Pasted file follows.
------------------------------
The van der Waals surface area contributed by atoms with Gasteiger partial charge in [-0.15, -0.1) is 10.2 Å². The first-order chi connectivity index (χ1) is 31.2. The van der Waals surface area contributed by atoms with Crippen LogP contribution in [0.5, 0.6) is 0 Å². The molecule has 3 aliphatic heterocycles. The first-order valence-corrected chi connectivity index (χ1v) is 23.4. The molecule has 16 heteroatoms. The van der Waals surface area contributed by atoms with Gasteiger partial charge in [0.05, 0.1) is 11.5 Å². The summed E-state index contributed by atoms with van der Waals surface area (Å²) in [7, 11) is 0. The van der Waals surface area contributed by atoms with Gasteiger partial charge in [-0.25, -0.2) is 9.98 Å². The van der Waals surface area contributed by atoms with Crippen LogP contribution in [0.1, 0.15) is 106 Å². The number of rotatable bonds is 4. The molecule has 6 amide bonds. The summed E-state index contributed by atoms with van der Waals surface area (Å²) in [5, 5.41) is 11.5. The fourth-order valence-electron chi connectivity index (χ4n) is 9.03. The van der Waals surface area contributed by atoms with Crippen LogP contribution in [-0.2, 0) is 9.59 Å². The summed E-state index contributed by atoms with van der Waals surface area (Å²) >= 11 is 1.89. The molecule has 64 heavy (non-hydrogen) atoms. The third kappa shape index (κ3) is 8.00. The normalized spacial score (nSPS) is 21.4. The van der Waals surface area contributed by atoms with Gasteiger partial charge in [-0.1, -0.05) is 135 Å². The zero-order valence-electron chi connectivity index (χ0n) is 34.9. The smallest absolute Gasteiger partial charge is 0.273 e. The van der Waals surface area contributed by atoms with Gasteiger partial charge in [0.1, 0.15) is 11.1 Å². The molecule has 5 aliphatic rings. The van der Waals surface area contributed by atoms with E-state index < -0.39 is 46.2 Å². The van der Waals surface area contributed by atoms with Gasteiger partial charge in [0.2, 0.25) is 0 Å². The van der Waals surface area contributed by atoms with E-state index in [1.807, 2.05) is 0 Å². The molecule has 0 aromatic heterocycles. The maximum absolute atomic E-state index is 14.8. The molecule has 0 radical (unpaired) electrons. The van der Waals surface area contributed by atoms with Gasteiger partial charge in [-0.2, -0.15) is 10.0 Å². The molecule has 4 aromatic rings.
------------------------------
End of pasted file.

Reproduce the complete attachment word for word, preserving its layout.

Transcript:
The van der Waals surface area contributed by atoms with Gasteiger partial charge in [-0.15, -0.1) is 10.2 Å². The first-order chi connectivity index (χ1) is 31.2. The van der Waals surface area contributed by atoms with Crippen LogP contribution in [0.5, 0.6) is 0 Å². The molecule has 3 aliphatic heterocycles. The first-order valence-corrected chi connectivity index (χ1v) is 23.4. The molecule has 16 heteroatoms. The van der Waals surface area contributed by atoms with Gasteiger partial charge in [0.05, 0.1) is 11.5 Å². The summed E-state index contributed by atoms with van der Waals surface area (Å²) in [7, 11) is 0. The van der Waals surface area contributed by atoms with Gasteiger partial charge in [-0.25, -0.2) is 9.98 Å². The van der Waals surface area contributed by atoms with Crippen LogP contribution in [0.1, 0.15) is 106 Å². The number of rotatable bonds is 4. The molecule has 6 amide bonds. The summed E-state index contributed by atoms with van der Waals surface area (Å²) in [5, 5.41) is 11.5. The fourth-order valence-electron chi connectivity index (χ4n) is 9.03. The van der Waals surface area contributed by atoms with Crippen LogP contribution in [-0.2, 0) is 9.59 Å². The summed E-state index contributed by atoms with van der Waals surface area (Å²) >= 11 is 1.89. The molecule has 64 heavy (non-hydrogen) atoms. The third kappa shape index (κ3) is 8.00. The normalized spacial score (nSPS) is 21.4. The van der Waals surface area contributed by atoms with Gasteiger partial charge in [-0.1, -0.05) is 135 Å². The zero-order valence-electron chi connectivity index (χ0n) is 34.9. The smallest absolute Gasteiger partial charge is 0.273 e. The van der Waals surface area contributed by atoms with Gasteiger partial charge in [0.1, 0.15) is 11.1 Å². The molecule has 5 aliphatic rings. The van der Waals surface area contributed by atoms with E-state index < -0.39 is 46.2 Å². The van der Waals surface area contributed by atoms with Gasteiger partial charge in [0.2, 0.25) is 0 Å². The van der Waals surface area contributed by atoms with E-state index in [1.807, 2.05) is 0 Å². The molecule has 0 aromatic heterocycles. The maximum absolute atomic E-state index is 14.8. The molecule has 0 radical (unpaired) electrons. The van der Waals surface area contributed by atoms with Gasteiger partial charge in [-0.2, -0.15) is 10.0 Å². The molecule has 4 aromatic rings.